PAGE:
Money: Master the Game – 7 Simple Steps to Financial Freedom by Tony Robbins

I said 2018 was all about learning to become financially responsible, and the key to doing that is to be both motivated to learn and to demystify the world of finance.  Enter: Tony Robbins.  Odds are you know the name.  The man is charismatic and passionate, two vital ingredients needed to motivate absolutely anyone to do absolutely anything.  What’s he motivating here?

A lifetime income plan.

Sounds too good to be true, doesn’t it?  And for someone with little income, it sounds downright scary beyond all reckoning.  After all, one must risk a great deal to reap great rewards.  Or so they say.  Robbins is all about busting that myth and pretty much all of the others, especially the ones you tell yourself.  He’s not interested in what can’t be done.  He’s interested in what can be done, how it can be done, and how to get you through to the other side of it.

Following the 2008 market crash that spiraled us into deep recession, Robbins got angry on behalf of all of us.  The little guys keep getting screwed over, and the rich who did the screwing got to remain rich.  Why?  Because just like in Vegas, the game is rigged in favor of the house.  Except it doesn’t have to be that way.  Having started from nothing himself, Robbins decided to demystify the financial systems in play for those of us who would otherwise be afraid of them, and in the process he learned quite a bit himself.  Win-win.  To demystify the world of money, Robbins used his clout to set up interviews with the most powerful and respected financial wizards in the world, picking their brains in an effort to allow anyone to become an insider.  This book is the result of what he learned and how he was able to streamline it for practical use by the masses.  That’s the key.

The information in this book is designed to be understood and used by anyone, regardless of age or income level.

Sounds easy, right?  How easy?  It’s not quite “monkey see, monkey do,” but it’s about as close as this sort of thing will ever get.  Not to put a fine point on it, but… I can follow this.  Me.  Back in college, I was an art major.  Or as my Dad would so bluntly put it, “Do you want fries with that?”  The world of finance ranked right up there with manned space flight or the personal development of mutant powers in terms of difficulty and belief of achievement.  No so anymore.  As the old saying goes, when the student is ready, the master will appear.  This student was ready, and the master was kind enough to really dumb it down for me without talking down to me in the process.  That’s pretty much the formula that made Robbins’ reputation, let’s be honest here.  Ladies and gents, it doesn’t get any better or easier than this.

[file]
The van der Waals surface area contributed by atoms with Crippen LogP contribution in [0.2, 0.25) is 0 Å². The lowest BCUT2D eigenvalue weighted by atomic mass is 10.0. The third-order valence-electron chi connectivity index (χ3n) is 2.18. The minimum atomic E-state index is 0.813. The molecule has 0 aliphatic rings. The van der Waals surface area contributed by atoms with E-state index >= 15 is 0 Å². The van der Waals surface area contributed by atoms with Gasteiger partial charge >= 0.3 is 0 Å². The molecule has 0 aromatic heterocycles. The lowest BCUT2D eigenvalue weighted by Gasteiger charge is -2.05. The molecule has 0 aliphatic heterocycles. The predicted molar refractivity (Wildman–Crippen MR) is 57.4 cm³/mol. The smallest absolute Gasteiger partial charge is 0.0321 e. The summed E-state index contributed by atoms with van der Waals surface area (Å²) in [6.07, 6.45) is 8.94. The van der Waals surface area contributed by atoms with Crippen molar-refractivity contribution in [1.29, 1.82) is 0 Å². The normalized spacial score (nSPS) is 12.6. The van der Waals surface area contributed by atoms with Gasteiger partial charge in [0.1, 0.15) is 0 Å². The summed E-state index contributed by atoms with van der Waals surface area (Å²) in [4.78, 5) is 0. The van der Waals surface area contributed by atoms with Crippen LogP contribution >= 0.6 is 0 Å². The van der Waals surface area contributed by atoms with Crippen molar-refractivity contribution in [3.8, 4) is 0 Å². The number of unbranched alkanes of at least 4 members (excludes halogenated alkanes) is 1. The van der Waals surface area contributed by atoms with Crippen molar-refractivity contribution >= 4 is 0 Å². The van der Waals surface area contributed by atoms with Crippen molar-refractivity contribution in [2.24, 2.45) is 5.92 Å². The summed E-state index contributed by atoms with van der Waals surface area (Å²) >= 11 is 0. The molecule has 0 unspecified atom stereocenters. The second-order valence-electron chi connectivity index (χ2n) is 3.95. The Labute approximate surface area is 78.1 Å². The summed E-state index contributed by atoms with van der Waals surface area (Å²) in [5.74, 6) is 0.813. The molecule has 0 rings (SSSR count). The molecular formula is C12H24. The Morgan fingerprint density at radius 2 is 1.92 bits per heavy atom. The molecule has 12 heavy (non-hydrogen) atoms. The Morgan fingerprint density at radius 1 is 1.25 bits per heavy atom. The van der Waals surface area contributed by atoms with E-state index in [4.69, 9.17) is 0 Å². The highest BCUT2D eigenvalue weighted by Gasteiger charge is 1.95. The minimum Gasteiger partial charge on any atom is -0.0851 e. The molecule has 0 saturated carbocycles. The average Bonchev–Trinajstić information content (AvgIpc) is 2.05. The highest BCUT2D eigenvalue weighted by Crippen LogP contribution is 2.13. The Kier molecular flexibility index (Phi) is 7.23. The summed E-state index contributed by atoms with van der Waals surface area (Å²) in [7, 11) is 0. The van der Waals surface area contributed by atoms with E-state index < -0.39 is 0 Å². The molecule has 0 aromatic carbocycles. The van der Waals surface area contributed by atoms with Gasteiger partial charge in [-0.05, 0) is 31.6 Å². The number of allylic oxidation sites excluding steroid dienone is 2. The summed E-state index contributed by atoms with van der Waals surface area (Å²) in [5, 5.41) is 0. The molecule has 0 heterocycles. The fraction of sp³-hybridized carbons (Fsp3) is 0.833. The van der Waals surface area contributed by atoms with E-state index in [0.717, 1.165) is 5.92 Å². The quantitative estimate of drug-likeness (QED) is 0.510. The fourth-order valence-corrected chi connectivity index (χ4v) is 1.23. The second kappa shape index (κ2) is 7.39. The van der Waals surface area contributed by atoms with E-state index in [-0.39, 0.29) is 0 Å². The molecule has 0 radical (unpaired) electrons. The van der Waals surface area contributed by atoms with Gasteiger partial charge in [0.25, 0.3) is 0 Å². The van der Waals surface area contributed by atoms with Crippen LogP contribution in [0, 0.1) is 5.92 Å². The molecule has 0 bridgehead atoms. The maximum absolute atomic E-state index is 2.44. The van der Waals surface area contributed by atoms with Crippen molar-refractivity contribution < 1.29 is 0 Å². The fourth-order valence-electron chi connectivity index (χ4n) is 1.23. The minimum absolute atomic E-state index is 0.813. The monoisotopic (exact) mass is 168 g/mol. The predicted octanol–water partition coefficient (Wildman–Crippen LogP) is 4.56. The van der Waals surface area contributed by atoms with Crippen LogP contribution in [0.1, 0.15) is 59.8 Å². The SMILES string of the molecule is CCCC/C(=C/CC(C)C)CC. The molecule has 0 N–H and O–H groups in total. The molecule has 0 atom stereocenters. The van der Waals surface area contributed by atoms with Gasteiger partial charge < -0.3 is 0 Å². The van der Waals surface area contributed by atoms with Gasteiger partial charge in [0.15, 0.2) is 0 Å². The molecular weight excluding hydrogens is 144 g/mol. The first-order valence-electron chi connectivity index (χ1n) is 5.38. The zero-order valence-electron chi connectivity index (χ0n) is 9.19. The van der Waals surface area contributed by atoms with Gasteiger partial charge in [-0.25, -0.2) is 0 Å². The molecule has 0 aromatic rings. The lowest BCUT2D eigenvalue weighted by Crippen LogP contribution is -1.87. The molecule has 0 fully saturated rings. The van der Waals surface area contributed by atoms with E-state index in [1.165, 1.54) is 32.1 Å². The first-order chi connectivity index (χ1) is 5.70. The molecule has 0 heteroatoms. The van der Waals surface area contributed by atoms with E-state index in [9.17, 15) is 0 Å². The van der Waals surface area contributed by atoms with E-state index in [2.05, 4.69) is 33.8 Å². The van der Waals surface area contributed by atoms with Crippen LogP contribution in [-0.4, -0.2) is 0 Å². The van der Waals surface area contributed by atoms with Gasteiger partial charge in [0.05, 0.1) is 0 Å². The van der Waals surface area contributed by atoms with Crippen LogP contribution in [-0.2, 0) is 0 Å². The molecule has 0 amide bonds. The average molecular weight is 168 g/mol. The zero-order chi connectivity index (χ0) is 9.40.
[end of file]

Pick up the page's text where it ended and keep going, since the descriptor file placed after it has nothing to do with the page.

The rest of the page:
For all the positives I can claim about this book, it also comes with suggested tools that may, perhaps, fly in the face of the advice given.  As with anything, it’s always best to do the research for yourself and compare notes; caveat emptor, after all.  For example, there’s a tool that Robbins suggests courtesy of Stronghold International.  A quick Google search will lead you to this detailed review of their tool that I found most enlightening.  That said, while the tool may be less than impressive, the advice is still top shelf from cover to cover.  Robbins outright says there are other fiduciaries out there and offers up the key criteria to finding one on your own.  I found the advice in conjunction with the research to be an invaluable milestone that said I’m absolutely learning how to walk on this fire.  After all, if I can avoid one pitfall, I can avoid others.  Not bad for a beginner, eh?

I listened to this book in audio to get the broader sense of the information, which Robbins only narrates in brief (before passing it off to a considerably less charismatic narrator).  From there, an ebook reference was absolutely needed.  All proceeds from the sale of this go to charity, so it’s not like I felt like I was donating to Tony’s personal castle fund.  As an introduction to the world of personal finance, I seriously doubt this book could be any better.  Sure, it’d be nice if everything worked perfectly, but every book on success will tell you it’s a moving target.  The keys to wealth are being handed to you outright with an understanding of the vehicles that are out there, what they can do. and why they operate as they do.  It’s up to you to pick the vehicle that gets you where you want to go, and more importantly, it’s up to you to drive it.

8 thoughts on “Money: Master the Game – 7 Simple Steps to Financial Freedom by Tony Robbins

  1. Hi Troy! I finished the paperback version of this book about two months ago. It was given to me at his “Unleash the Power Within” conference in San Jose. Money is a subject that I almost feared because I didn’t understand the ins and outs of finance. But, when Tony Robbins gives you a book, and tells you that you need to read it.. you do. Every word you wrote was spot on. I don’t mean to sound corny but the book has completely turned around my thinking and has been the catalyst to my own journey towards financial well-being. I can’t say enough good things about it. The only down side (Tony will tell you this himself) is that it’s an incredibly long read.. But worth every minute. Thanks or sharing!

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